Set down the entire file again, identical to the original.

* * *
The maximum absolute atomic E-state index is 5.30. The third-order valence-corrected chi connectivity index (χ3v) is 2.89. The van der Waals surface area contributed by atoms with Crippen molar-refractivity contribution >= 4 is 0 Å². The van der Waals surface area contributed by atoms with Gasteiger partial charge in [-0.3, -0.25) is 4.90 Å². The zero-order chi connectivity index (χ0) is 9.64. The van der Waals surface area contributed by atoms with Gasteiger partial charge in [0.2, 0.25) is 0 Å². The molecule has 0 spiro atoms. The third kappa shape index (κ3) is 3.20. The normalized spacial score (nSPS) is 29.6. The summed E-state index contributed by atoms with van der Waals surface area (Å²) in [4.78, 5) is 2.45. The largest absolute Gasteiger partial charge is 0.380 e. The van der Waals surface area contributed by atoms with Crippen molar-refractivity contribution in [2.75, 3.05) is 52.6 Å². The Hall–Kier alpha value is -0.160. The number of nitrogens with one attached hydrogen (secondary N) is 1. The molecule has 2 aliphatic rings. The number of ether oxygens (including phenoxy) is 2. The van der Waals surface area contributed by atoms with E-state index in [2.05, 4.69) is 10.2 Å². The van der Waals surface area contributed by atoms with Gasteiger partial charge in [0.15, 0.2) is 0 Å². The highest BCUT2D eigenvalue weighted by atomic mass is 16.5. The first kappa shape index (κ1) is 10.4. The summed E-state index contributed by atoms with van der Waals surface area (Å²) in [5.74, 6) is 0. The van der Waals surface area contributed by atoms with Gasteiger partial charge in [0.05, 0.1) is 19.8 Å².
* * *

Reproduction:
The maximum absolute atomic E-state index is 5.30. The third-order valence-corrected chi connectivity index (χ3v) is 2.89. The van der Waals surface area contributed by atoms with Crippen molar-refractivity contribution >= 4 is 0 Å². The van der Waals surface area contributed by atoms with Gasteiger partial charge in [-0.3, -0.25) is 4.90 Å². The zero-order chi connectivity index (χ0) is 9.64. The van der Waals surface area contributed by atoms with Gasteiger partial charge in [0.2, 0.25) is 0 Å². The molecule has 0 spiro atoms. The third kappa shape index (κ3) is 3.20. The normalized spacial score (nSPS) is 29.6. The summed E-state index contributed by atoms with van der Waals surface area (Å²) in [4.78, 5) is 2.45. The largest absolute Gasteiger partial charge is 0.380 e. The van der Waals surface area contributed by atoms with Crippen molar-refractivity contribution in [2.75, 3.05) is 52.6 Å². The Hall–Kier alpha value is -0.160. The number of nitrogens with one attached hydrogen (secondary N) is 1. The molecule has 2 aliphatic rings. The number of ether oxygens (including phenoxy) is 2. The van der Waals surface area contributed by atoms with E-state index in [2.05, 4.69) is 10.2 Å². The van der Waals surface area contributed by atoms with Gasteiger partial charge in [0.15, 0.2) is 0 Å². The highest BCUT2D eigenvalue weighted by atomic mass is 16.5. The first kappa shape index (κ1) is 10.4. The summed E-state index contributed by atoms with van der Waals surface area (Å²) in [5.74, 6) is 0. The van der Waals surface area contributed by atoms with Gasteiger partial charge in [0.05, 0.1) is 19.8 Å².